You keep them in cash, or you basically deposit it in someone’s account that is not yours because not everybody has access to U.S dollar accounts. That seems like a normal thing here, but for a Venezuelan citizen with a conflict passport, it is impossible or very difficult to go out in any country nowadays and get a U.S dollar-denominated account. So you’re constantly trying to get rid of your bolivares, and it’s to the point now where at shops and restaurant, they will actually take you like credit cards. That is the most common way to pay right now is sending Zelle transfers and actually making credit card payments. An interesting anecdotal story that I just heard from a friend that I was recently chatting with, one common way right now to make currency arbitrage … so currency arbitrage just by the sheer fact that everyone is always buying and selling dollars, and this is a constant need. There is an opportunity for people to come in and play arbitrage and they become the market makers.
Because there is no central market, everything is a black market so there are these hubs of liquidity and people have stepped in and they are the market makers. So effectively, one way that people are basically getting an arbitrage opportunity today is they will go to a restaurant or a shop that has accumulated a significant amount of bolivares during that day, that company itself doesn’t want to deposit it in the bank because just taking it to the bank, finding another seller and then sending off those bolivares is very difficult.
There’s a lot of restrictions on the amounts of transfers, so what you do is you essentially using the square or some sort of credit card point of sale device, you will run someone’s U.S credit card, you will give them a bulk discount for taking all of your bolivares, and then that person goes and starts piecing out the bolivares in smaller amounts to other people. That’s how they make arbitrage today before it used to be more in a straight buying and selling of dollars in the black market and they would make a spread, but not it’s becoming a lot more complicated to do it. In an interesting note is that … we can get into this maybe later, but a dollar worth of Bitcoin is trading at a premium to a dollar in Venezuela. This premium has been sustained for the better half of this year, which I believe is largely a function of the government of Venezuela printing and dumping the freshly printed cash on the P2P Bitcoin market.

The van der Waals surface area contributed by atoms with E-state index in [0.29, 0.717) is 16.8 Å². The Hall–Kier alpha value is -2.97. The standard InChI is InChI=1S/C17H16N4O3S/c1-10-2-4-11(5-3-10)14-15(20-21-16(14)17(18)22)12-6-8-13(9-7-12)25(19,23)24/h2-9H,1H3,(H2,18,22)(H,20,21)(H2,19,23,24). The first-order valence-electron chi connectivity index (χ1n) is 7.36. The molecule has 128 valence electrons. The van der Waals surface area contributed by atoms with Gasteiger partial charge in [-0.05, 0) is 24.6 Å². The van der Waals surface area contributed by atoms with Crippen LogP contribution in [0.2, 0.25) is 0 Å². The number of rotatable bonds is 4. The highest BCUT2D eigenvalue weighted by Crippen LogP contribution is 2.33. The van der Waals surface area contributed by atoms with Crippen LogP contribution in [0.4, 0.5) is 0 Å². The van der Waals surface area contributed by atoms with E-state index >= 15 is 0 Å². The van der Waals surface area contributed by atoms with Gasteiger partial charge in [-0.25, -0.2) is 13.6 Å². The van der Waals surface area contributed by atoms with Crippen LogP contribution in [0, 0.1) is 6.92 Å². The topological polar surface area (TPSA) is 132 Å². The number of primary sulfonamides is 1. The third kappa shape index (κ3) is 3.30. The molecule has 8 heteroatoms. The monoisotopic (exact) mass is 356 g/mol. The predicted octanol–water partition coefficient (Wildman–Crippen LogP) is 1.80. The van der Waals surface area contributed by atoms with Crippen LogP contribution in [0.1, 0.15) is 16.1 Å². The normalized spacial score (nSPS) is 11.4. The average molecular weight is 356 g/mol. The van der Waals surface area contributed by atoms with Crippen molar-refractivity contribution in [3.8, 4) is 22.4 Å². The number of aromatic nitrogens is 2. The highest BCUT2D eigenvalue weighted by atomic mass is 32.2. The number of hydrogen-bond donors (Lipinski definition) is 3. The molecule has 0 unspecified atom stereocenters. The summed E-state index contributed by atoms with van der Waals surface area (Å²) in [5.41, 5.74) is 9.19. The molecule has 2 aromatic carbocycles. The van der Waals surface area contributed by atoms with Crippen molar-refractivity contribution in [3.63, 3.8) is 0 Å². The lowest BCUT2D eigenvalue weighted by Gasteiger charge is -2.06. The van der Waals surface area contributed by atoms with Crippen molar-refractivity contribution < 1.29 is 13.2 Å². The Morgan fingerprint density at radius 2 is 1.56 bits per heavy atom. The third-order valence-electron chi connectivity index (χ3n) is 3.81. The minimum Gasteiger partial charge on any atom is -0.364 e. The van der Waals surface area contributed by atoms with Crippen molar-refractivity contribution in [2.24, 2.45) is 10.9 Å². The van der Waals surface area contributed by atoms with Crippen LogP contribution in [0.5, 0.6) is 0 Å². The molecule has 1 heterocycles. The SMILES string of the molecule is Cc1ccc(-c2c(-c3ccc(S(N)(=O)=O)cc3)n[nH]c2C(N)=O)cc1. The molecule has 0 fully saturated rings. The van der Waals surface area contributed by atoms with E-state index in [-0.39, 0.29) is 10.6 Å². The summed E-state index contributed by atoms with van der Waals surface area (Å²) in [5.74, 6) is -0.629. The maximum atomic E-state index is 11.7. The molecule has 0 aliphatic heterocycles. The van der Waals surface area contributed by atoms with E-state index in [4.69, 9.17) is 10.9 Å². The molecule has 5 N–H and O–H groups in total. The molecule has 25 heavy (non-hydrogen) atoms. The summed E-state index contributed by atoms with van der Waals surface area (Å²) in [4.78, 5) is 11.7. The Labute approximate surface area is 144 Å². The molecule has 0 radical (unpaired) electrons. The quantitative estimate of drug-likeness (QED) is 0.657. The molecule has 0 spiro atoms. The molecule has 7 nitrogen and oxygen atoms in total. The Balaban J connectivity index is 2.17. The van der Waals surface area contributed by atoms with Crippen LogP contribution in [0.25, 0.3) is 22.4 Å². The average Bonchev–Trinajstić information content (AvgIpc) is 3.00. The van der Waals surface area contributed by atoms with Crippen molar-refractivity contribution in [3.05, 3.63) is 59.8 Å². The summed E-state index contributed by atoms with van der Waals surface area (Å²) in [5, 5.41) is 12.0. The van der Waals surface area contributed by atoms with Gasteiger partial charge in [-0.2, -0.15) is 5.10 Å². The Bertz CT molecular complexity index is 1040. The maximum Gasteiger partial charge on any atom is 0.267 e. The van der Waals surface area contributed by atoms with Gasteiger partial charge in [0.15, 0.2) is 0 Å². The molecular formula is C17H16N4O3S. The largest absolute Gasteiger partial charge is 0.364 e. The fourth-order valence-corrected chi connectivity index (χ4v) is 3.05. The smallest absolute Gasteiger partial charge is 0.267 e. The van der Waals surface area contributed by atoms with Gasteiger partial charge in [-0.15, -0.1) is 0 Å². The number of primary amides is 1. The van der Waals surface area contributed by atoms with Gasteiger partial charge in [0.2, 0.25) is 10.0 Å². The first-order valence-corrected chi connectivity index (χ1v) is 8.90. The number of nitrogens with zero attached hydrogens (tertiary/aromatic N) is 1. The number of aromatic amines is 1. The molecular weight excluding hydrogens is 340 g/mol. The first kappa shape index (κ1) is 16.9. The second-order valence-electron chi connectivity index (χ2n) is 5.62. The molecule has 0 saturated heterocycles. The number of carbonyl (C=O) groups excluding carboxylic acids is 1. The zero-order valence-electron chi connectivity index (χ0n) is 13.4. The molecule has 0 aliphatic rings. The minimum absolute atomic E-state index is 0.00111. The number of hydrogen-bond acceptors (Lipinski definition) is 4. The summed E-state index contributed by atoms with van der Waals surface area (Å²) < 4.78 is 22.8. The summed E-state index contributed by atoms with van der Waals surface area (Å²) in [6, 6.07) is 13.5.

Peter McCormack: So Giancarlo, January 23rd a new wave of protests started, right? As I understand, there is always protests in Venezuela but this was a specific wave on a specific date for a specific reason. Can you give us a background to why these protests started, what the background was, and an update in the current political situation in Venezuela?
Giancarlo Fiorella: Sure, yeah. As you said, protests are relatively common in Venezuela and they certainly were even last year we saw a huge wave of healthcare worker protests that started spontaneously as a result of the healthcare crisis, and they were pretty sustained. You know, we’re talking about weeks and weeks of protests at hospitals from nurses, and doctors, and et cetera. But as you mentioned, this is a different sort of events because what happened on the 23rd was as you said a planned protest. January 23rd is important in Venezuelan history because it’s the anniversary of when we kicked out one of our previous dictators through protests, so it’s an important day in the imagination of the Venezuelan state, I guess and the Venezuelan people. It’s a day when we some generations ago decoded we’ve had enough of the dictatorship, let’s get them out. As Alejandro mentioned earlier, Juan Guaido is the President of the National Assembly. He became President of the National Assembly in early January, every year there’s a new legislative term, and there’s a whole new legislative assembly that is elected with a new President and executive committee et cetera.